I hope your High Holidays have been meaningful, joyous, and grounding as we enter a new year that continues to be more challenging and unpredictable than we hoped. The chance to sing and pray together with my community (outside, wearing masks) was, for me, an uplifting reminder of the enduring strength of human connection and Jewish tradition.
In spite of the crazy rhythm of this time of year and the short turnaround, I love the transition from Yom Kippur to Sukkot, the pilgrimage festival named after the booths or huts — which is the literal translation of “Sukkot” — in which Jews traditionally sit, eat, and dwell throughout the weeklong holiday.
The spirituality of the High Holidays is reflective and introspective, shining a bright light on us, our actions and our inner lives, and the ways that we need to change. It can feel like a year’s worth of therapy and self-help squeezed into 10 days. Then, as the sun sets on Yom Kippur, what do we do (other than eat, of course!)? We immediately go outside and build a sukkah. We transition from reflection and prayer to the concrete, physical act of building.
What a metaphor for the way we are meant to live our lives. We must do the inner work to take responsibility for who we are and how we act in the world. And then we need to act, to do something, to bring our learning, prayer, and self-improvement into the world in a concretized, embodied form.
Building the sukkah is a Jewish version of “just do it.” The physical act of erecting a structure can feel cathartic after Yom Kippur. It gives me a sense of accomplishment and completeness after focusing so much in past days on the ways that I have — and will always — fall short.
The transition to Sukkot also reminds me of the paradox of Jewish power. In that spirit, I want to reshare a piece that I wrote for this new year which appeared in the Jewish Journal. Here’s a short excerpt:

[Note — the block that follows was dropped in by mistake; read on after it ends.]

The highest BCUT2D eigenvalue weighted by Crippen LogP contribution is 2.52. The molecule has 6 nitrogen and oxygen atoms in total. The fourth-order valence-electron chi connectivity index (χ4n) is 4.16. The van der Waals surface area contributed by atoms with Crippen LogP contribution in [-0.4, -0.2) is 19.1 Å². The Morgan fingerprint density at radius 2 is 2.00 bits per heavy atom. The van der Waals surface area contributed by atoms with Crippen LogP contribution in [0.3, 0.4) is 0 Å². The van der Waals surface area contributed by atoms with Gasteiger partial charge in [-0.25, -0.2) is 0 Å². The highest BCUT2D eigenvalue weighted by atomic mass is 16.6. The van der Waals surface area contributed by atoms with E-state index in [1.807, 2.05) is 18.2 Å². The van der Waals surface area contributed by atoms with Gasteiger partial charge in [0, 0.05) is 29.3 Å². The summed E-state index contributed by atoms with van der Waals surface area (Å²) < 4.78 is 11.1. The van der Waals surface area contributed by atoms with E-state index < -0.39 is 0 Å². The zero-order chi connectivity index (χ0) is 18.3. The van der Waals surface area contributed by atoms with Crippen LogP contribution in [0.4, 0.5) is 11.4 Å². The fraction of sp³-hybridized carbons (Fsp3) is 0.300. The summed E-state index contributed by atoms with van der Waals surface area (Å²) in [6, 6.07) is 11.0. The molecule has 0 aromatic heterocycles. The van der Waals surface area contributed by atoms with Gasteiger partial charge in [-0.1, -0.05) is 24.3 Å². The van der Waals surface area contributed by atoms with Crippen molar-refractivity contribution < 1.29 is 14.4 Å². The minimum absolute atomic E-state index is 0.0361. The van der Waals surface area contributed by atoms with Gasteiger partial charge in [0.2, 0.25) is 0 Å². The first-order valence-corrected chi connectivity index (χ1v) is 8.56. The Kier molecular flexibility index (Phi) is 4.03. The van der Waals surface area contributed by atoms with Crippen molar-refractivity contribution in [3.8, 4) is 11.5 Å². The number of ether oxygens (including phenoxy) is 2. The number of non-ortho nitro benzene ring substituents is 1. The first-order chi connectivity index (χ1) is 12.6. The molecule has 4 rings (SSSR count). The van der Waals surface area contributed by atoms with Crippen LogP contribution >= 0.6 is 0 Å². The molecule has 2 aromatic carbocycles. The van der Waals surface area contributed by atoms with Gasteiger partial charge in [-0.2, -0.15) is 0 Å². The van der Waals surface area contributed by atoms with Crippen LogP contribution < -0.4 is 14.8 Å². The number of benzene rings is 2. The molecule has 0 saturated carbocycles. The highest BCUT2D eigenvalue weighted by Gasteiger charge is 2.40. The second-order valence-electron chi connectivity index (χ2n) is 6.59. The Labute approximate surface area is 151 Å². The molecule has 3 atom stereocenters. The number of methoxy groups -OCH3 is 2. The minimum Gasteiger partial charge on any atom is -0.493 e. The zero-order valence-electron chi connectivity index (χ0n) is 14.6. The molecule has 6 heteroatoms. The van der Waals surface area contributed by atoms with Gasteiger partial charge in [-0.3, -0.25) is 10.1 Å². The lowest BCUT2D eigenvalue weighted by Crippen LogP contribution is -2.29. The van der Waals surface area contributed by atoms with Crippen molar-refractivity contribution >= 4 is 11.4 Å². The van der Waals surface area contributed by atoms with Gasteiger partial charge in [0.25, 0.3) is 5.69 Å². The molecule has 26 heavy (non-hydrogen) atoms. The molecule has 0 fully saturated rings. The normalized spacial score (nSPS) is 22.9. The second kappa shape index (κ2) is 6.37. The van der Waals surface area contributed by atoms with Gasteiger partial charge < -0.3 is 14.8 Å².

Jewish ethics and theology do not glorify power but neither do they vilify it. They demand of us that we accept and honor our power by balancing it with reverence and humility; that we do not wield our power over others to our own benefit, but rather use our power to better the lives of others and, ideally empower others to do the same. A thriving, vibrant, diverse Jewish community that is engaged with the world is one that both claims and wrestles with its own power.
The High Holidays force us to acknowledge, claim, and confront power and our agency — we are actors, even creators in this world. Building a sukkah with our own hands is an extension of this.
And yet, the sukkah itself is intentionally impermanent, permeable, and susceptible to the forces of nature. It is covered only with natural materials to remind us that our covering and protection is not “man-made.” Yes, we built it ourselves. And, this simple hut reminds us of our vulnerability — we need to build and act and do all we can to improve our world, yet we are not in total control of our lives. I find that both humbling and joyously liberating.
This is also the spiritual foundation of our ethical responsibility for one another. Realizing that “there but for the grace of God go I” can inspire us to share our bounty and our blessings with others, especially those who, at this time and for whatever reason, are less fortunate than we. I know how many in our community have internalized this message, as I witness your extraordinary, humble generosity every day.
Shabbat Shalom and Chag Sameach — wishing you a joyous festival and start to the new year,
Rabbi Marc Baker
About the Author
CJP President and CEO Rabbi Marc Baker is an educator, writer, and leadership mentor who is devoting his life to Jewish learning and building Jewish communities.